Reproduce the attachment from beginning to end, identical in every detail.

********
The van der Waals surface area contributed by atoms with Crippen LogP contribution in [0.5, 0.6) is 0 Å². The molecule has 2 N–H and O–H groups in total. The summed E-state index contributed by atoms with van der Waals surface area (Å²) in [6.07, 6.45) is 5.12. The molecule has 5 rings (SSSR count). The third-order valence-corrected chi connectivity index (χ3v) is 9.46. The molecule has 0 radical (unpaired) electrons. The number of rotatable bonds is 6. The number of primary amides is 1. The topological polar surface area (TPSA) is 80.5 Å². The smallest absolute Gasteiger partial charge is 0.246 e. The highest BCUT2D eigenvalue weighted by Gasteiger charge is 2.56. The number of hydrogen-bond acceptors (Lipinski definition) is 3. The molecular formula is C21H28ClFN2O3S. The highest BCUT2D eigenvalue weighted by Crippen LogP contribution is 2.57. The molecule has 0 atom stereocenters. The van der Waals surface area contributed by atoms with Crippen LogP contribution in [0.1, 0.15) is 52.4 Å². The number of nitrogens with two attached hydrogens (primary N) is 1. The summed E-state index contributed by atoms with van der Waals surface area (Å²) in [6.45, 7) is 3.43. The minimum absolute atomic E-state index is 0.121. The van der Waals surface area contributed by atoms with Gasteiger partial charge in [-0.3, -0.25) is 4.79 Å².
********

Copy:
The van der Waals surface area contributed by atoms with Crippen LogP contribution in [0.5, 0.6) is 0 Å². The molecule has 2 N–H and O–H groups in total. The summed E-state index contributed by atoms with van der Waals surface area (Å²) in [6.07, 6.45) is 5.12. The molecule has 5 rings (SSSR count). The third-order valence-corrected chi connectivity index (χ3v) is 9.46. The molecule has 0 radical (unpaired) electrons. The number of rotatable bonds is 6. The number of primary amides is 1. The topological polar surface area (TPSA) is 80.5 Å². The smallest absolute Gasteiger partial charge is 0.246 e. The highest BCUT2D eigenvalue weighted by Gasteiger charge is 2.56. The number of hydrogen-bond acceptors (Lipinski definition) is 3. The molecular formula is C21H28ClFN2O3S. The highest BCUT2D eigenvalue weighted by Crippen LogP contribution is 2.57. The molecule has 0 atom stereocenters. The van der Waals surface area contributed by atoms with Crippen LogP contribution in [0.1, 0.15) is 52.4 Å². The number of nitrogens with two attached hydrogens (primary N) is 1. The summed E-state index contributed by atoms with van der Waals surface area (Å²) in [6.45, 7) is 3.43. The minimum absolute atomic E-state index is 0.121. The van der Waals surface area contributed by atoms with Gasteiger partial charge in [-0.3, -0.25) is 4.79 Å².